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Leveraging partnerships for mutual benefit (part 2)

Posted by Tracy Williams on
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In my previous post you can see that a lot of intelligence is gathered prior to picking up the phone and initiating a discussion with a potential partner. Now that you’ve prioritized the prospects and outlined your expectations, you are ready to start making phone calls.

Wait a minute, who exactly am I calling? Some companies have a business development group in place that handles partnerships. If not, you might be speaking directly with the President or CEO. Regardless, remember that they have their own agenda and you should be open to learning about their business as each partnership is unique. Executing a standard non-disclosure agreement (NDA) is the first step in opening up a dialogue, so make that part of your initial call.

NDA signed? Check. Discovery call scheduled? Check.

Prep for the initial discovery call by outlining what you have to offer and developing a set of questions designed to uncover specifics that help determine if you want to move forward. A discovery call should be collaborative (not salesy) and should be open to exploring what each company has to offer. Know ahead of time what you want to get out of the partnership so you can stay focused on your goals, but be prepared to be flexible; you never know what you might hear.

Maybe they have the customer base that uses your product. Maybe they sell to the same buyer persona you target. Maybe the products and services are complimentary.

You’ve targeted, had conversations, and now you have a handful of prospects that want to proceed.

handshakeNow that you’ve met a company you are interested in working with you’ll want to negotiate value and set expectations with each other. While many companies don’t use contracts with their partners, they will setup a checklist or project plan that is agreeable to all. This checklist or project plan will help all parties negotiate value.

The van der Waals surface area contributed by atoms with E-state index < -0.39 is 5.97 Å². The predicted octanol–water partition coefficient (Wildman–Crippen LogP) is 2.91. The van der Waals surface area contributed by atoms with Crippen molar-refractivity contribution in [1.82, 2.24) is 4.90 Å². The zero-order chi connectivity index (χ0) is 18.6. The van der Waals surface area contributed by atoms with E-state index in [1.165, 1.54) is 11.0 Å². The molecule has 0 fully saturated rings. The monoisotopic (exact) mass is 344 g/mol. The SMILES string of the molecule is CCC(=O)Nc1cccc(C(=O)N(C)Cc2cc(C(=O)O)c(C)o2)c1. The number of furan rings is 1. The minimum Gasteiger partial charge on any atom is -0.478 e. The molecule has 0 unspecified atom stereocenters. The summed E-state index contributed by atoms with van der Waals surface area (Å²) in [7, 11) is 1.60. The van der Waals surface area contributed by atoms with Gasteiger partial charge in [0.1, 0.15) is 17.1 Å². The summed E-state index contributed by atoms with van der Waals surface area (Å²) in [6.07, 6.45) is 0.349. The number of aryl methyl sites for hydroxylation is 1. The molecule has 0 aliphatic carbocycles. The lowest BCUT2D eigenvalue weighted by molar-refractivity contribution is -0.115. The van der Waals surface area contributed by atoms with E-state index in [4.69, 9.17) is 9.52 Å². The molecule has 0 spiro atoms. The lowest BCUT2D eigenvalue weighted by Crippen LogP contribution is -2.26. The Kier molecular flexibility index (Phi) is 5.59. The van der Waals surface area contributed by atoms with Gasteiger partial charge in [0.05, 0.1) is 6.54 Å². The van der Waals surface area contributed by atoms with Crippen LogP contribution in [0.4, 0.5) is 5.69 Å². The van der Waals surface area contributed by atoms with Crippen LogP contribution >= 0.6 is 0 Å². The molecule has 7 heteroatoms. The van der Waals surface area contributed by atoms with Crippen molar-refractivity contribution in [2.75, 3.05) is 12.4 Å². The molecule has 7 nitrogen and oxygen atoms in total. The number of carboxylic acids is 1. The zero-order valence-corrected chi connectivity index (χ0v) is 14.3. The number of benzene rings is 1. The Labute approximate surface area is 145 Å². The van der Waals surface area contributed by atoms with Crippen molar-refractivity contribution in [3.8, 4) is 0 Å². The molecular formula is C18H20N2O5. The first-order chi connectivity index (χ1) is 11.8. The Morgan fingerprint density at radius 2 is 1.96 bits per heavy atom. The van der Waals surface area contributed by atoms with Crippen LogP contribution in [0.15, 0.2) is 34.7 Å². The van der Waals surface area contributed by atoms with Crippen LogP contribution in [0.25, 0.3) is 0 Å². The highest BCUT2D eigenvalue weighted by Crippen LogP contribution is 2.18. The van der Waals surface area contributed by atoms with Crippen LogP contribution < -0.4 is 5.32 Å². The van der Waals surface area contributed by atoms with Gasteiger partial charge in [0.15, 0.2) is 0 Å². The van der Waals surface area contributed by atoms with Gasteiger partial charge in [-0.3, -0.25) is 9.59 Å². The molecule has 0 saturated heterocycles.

So what do I mean by negotiating value? Set a value to the products and services you are offering as well as the marketing resources you are willing to commit. As an example, in the previous post, my company sells data cleansing services. I have found a CRM company that wants to work together, so I’m willing to give this partner a discounted rate for services for xx months for their own use and in exchange they agree to promote my product to their customers for xx months. The promotion value should equal the value of the services offered. I want to make sure the value is balanced; otherwise the partnership will not run well.

To keep the partnership in high gear, plan on quarterly meetings to reset expectations, discover joint marketing opportunities and continue momentum on programs that are working. Plan a retrospective meeting both internally and with the partner to evaluate the outcome of marketing initiatives.

Key takeaways: to find the right company to partner with set expectations up front, as the partnership evolves negotiate and renegotiate the partnership value for both parties, find ways to build on the relationship to make it successful.

Do you have comments and great ideas about identifying partnerships? Please feel free to start a conversation!


 


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